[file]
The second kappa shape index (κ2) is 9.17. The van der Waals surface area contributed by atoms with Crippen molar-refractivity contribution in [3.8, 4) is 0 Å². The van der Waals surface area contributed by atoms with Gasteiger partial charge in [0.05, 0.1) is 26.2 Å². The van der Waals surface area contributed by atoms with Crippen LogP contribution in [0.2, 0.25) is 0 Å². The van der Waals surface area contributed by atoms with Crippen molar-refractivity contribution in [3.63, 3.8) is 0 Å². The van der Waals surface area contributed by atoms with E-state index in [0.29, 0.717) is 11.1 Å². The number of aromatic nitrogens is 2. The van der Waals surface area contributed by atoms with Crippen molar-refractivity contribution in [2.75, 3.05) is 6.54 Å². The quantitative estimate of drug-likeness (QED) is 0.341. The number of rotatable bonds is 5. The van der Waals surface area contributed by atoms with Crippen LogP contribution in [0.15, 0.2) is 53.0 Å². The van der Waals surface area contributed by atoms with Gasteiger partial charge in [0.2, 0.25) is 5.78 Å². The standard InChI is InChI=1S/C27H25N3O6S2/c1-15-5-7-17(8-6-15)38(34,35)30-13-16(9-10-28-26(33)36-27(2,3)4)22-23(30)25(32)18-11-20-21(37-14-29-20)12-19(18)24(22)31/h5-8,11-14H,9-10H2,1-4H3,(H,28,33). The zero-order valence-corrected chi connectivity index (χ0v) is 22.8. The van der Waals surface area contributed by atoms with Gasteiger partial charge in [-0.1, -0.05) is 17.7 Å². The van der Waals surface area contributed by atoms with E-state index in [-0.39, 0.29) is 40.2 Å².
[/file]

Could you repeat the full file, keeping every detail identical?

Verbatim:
The second kappa shape index (κ2) is 9.17. The van der Waals surface area contributed by atoms with Crippen molar-refractivity contribution in [3.8, 4) is 0 Å². The van der Waals surface area contributed by atoms with Gasteiger partial charge in [0.05, 0.1) is 26.2 Å². The van der Waals surface area contributed by atoms with Crippen LogP contribution in [0.2, 0.25) is 0 Å². The van der Waals surface area contributed by atoms with Crippen molar-refractivity contribution in [3.63, 3.8) is 0 Å². The van der Waals surface area contributed by atoms with E-state index in [0.29, 0.717) is 11.1 Å². The number of aromatic nitrogens is 2. The van der Waals surface area contributed by atoms with Crippen molar-refractivity contribution in [2.75, 3.05) is 6.54 Å². The quantitative estimate of drug-likeness (QED) is 0.341. The number of rotatable bonds is 5. The van der Waals surface area contributed by atoms with Crippen LogP contribution in [0.15, 0.2) is 53.0 Å². The van der Waals surface area contributed by atoms with Gasteiger partial charge in [0.2, 0.25) is 5.78 Å². The standard InChI is InChI=1S/C27H25N3O6S2/c1-15-5-7-17(8-6-15)38(34,35)30-13-16(9-10-28-26(33)36-27(2,3)4)22-23(30)25(32)18-11-20-21(37-14-29-20)12-19(18)24(22)31/h5-8,11-14H,9-10H2,1-4H3,(H,28,33). The zero-order valence-corrected chi connectivity index (χ0v) is 22.8. The van der Waals surface area contributed by atoms with Gasteiger partial charge in [-0.1, -0.05) is 17.7 Å². The van der Waals surface area contributed by atoms with E-state index in [-0.39, 0.29) is 40.2 Å².